Brilliant SONY VAIO UX series

One of the most outstanding UMPCs of the first era is the SONY VAIO UX. It is insanely technological, powerful, and comfortable. A real masterpiece of technological art.

At the same time, SONY VAIO UX is quite a reliable device. They fail noticeably less frequently than many other UMPCs of the first era. Despite this, it is useful to have a spare copy in the collection.

NoName P8 – a remarkable UMPC

The P8 is a modern 8-inch UMPC from an unknown manufacturer. It has a swivel hinge display and is convertible into a tablet. The device is sold on Aliexpress under a variety of little-known brands. The device is notable for the fact that at its price of $250, it offers an interesting specification. There are no completely failed characteristics. For specifications, see the item description.

In terms of build quality, the device is, of course, inferior to the flagship devices from One-NetbooK. But in general, the quality is quite good and no worse than, for example, the Fujitsu U810. See the photos in the gallery below.

And in terms of performance, the P8 even surpasses some competitors, which are many times more expensive. For details, see Benchmarking NoName P8.
PassMark Performance Test results

This price-performance ratio makes the NoName P8 stand out from the modern line of UMPC devices.

3D printed battery cover for Hewlett-Packard 100LX/200LX

One of the most typical hardware failure of HP 100lx/200lx is a broken battery cover latch. That’s why a spare 3D printed battery cover would be a good option even if your current battery cover is intact. A free 3D model of the battery cover is available on Thingiverse. However, I was not satisfied with the quality of this model, therefore I’m glad to present you a custom (improved) version.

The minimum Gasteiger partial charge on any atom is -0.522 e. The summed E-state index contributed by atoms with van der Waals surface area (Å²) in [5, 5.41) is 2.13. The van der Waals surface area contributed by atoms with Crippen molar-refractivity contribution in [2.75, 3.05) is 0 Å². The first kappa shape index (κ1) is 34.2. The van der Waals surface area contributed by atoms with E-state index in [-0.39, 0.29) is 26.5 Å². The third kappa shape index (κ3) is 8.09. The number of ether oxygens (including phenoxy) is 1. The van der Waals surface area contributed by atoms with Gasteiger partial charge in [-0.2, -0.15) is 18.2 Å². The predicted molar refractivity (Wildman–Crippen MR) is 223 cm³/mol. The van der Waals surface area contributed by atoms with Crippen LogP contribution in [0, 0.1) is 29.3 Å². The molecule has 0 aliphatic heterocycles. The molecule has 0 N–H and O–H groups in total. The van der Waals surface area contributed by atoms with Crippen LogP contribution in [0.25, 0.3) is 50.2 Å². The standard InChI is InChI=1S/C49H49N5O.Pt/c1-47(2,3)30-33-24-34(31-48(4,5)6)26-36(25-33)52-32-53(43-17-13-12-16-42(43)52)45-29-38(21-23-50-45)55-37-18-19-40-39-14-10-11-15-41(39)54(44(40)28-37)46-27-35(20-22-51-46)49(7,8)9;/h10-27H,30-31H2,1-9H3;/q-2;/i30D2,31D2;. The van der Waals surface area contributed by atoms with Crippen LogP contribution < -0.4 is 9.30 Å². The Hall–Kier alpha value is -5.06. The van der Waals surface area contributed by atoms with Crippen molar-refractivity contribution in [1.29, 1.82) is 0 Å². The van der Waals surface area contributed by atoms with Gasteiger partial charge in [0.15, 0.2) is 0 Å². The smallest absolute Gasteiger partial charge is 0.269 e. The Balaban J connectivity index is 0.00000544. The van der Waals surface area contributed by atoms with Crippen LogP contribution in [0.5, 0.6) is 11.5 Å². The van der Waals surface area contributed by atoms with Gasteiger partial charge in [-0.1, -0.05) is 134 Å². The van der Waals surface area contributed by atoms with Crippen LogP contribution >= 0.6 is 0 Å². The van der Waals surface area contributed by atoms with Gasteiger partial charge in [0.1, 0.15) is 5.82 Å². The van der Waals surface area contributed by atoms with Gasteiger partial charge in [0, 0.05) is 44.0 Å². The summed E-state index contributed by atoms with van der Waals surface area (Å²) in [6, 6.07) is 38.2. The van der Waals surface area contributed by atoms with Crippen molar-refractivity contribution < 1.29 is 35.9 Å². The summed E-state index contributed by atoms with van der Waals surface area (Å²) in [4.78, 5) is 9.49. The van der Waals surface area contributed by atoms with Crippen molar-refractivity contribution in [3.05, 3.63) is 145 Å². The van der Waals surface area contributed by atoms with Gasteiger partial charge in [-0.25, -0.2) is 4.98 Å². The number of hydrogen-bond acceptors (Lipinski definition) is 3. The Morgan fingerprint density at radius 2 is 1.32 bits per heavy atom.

You can download this model for 3D printing here: HP 100LX battery cover.stl.

Handhelds in use #4

The first issue of the series ‘Handheld in use’ sin 2024 shows the following devices:

  • Palm Tungsten T3
  • Casio Cassiopeia A-20
  • Pine64 Pinephone with keyboard case
  • Hewlett-Packard 100lx
  • Fujitsu Lifebook UH900
  • Handspring Visor Edge
  • Samsung Galaxy Z Fold 3

The previous posts from this series:

Pinephone – a slate phone, convertible into a clamshell

The Pinephone is a smartphone developed by Pine64, intended to allow users to have full control over the device. It runs plenty of GNU/Linux distributions and provides six physical kill switches, which allow disabling hardware components.

The smartphone itself looks like an ordinary slate phone. However, there is the keyboard case accessory, which converts the device into a clamshell Linux handheld.

Despite the fact that Pine64 developers were inspired by the Psion Series 5 keyboard, the Pinephone keyboard is not as comfortable to type on as the Gemini PDA keyboard. Besides that, the device is quite bulky when the keyboard is attached.

Nevertheless, it seems to be the most affordable Linux handheld with a physical keyboard, a 5.5-inch display, and a wide range of connectivity options. Do not expect high performance, though.

Overall, the Pinephone with the keyboard case is a nice toy for a nerd.